At 12:55 PM, a pronouncement was made over the loudspeaker alerting us that lunch would be served at 1:00 PM. Lunch tables were set for individual families, and substantial aluminum buffet containers overflowed with pork, rice, noodles, and chicken, all flavored with Vietnamese spices such as lemongrass, mint, cilantro, ginger and cinnamon. Ronald, our cruise director, made the rounds to ensure everyone was happily sated, and fully aware of upcoming activities. Soon after our meal, ensconced in our cabin and nodding off, another announcement jolted us out of our reverie conveying that we would depart for Surprise Cave (Hang Sung Sot), a massive and celebrated grotto on Bo Hon Island, at 2:30 PM. Lifejackets were placed over our heads and buckled in place by the cabin crew as we loaded onto a smaller boat with several rows of benches. Within a short interval, we were on the wharf of Bo Hon Island being greeted by the necessitous merchants at the ready to sell visitors souvenirs and trinkets. After a steep climb of uneven stone stairs we arrived at the grotto’s imposing entrance.
Several chambers within the cave housed haunting stalagmites and stalactites and kaleidoscopic lighting that displayed ostensible shapes of creatures, like dragons, turtles, and elephants. Exiting the grotto, we were rewarded with a splendorous view of Halong Bay as we cautiously descended the stairs to the dock.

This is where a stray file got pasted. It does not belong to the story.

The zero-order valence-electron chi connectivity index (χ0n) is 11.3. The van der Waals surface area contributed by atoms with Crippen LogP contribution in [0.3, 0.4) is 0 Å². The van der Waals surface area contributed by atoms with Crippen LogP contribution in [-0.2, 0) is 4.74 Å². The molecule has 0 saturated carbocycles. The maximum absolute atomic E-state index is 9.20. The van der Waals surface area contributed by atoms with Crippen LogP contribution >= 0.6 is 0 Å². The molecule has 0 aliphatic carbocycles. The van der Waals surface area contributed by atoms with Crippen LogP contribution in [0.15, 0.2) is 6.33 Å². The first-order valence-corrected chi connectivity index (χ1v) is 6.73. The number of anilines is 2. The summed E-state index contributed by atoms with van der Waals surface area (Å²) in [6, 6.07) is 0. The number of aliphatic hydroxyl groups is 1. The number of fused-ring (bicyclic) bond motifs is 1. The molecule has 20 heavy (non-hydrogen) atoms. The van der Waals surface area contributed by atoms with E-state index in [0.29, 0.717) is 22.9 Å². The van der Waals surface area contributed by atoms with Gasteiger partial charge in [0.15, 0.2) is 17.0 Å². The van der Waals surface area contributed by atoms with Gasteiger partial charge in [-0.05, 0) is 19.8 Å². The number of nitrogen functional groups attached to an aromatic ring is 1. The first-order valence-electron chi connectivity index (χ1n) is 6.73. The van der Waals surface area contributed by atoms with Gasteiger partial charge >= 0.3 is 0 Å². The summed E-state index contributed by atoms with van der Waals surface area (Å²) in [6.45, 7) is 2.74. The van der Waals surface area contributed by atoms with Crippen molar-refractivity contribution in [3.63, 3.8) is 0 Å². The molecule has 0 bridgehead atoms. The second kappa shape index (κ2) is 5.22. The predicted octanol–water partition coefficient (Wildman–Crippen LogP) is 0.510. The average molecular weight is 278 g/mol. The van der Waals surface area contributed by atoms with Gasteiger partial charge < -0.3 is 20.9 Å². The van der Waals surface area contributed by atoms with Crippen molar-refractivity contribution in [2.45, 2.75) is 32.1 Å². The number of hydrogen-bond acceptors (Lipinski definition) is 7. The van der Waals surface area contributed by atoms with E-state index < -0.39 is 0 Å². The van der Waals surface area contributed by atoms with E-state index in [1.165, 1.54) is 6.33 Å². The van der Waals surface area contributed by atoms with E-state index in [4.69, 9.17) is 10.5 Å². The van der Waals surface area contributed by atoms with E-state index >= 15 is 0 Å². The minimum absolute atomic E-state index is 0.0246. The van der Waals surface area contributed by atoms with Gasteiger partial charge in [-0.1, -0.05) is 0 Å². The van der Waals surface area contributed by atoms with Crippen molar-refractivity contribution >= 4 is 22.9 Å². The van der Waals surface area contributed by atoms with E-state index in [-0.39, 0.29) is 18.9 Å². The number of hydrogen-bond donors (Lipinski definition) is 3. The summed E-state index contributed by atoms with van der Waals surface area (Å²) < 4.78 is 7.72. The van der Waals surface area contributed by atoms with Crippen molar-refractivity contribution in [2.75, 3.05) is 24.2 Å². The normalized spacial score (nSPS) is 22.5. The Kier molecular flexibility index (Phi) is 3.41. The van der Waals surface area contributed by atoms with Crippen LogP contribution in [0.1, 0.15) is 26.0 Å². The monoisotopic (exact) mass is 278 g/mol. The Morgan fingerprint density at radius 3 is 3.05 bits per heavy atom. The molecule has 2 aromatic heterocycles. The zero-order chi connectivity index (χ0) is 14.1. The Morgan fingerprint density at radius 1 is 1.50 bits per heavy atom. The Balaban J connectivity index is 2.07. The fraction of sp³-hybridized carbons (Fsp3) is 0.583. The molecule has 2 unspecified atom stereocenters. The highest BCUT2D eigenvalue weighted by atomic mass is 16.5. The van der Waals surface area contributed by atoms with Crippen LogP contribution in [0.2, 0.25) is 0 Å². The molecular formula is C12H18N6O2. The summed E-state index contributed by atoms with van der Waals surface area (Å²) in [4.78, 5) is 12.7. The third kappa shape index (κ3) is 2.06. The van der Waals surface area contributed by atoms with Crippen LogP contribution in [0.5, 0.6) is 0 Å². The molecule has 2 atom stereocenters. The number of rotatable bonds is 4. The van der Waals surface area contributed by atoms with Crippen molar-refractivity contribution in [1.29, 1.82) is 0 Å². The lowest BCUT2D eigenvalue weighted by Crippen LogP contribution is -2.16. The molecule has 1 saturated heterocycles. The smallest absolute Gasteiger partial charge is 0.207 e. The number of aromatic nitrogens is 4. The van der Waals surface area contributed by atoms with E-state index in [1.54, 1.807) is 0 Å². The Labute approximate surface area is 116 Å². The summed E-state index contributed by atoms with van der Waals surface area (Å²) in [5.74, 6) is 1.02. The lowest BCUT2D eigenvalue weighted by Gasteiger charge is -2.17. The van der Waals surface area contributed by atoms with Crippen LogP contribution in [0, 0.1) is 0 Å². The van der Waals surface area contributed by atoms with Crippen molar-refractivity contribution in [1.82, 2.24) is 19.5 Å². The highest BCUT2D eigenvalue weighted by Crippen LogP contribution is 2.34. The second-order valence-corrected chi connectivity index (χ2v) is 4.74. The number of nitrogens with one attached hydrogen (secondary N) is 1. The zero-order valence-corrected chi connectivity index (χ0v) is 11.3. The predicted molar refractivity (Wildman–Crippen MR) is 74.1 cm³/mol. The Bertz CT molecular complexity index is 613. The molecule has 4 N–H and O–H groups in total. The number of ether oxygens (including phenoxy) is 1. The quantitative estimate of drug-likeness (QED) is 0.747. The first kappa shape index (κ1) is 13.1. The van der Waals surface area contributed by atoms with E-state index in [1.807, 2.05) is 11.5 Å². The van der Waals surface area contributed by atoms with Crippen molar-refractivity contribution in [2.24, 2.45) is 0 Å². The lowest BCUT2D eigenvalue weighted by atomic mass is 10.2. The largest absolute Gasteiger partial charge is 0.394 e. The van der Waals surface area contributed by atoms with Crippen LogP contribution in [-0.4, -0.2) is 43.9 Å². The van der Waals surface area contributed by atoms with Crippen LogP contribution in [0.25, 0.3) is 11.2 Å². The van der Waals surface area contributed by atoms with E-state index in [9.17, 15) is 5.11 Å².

By late afternoon, we were assisted, hand by hand, from the transport boat to our cruise ship, offered lightly scented moist cloth towels and a refreshing citrus drink, before resuming our cruise through the beguiling limestone archipelago. Shortly after, we docked near Ti Top Island where guests enjoyed swimming, kayaking, climbing several hundred steps to the summit of a limestone structure figured prominently on the island, or simply lazing on the beach. We chose the latter alternative, as the step climbing to and from the grotto had left our muscles crying out for a break.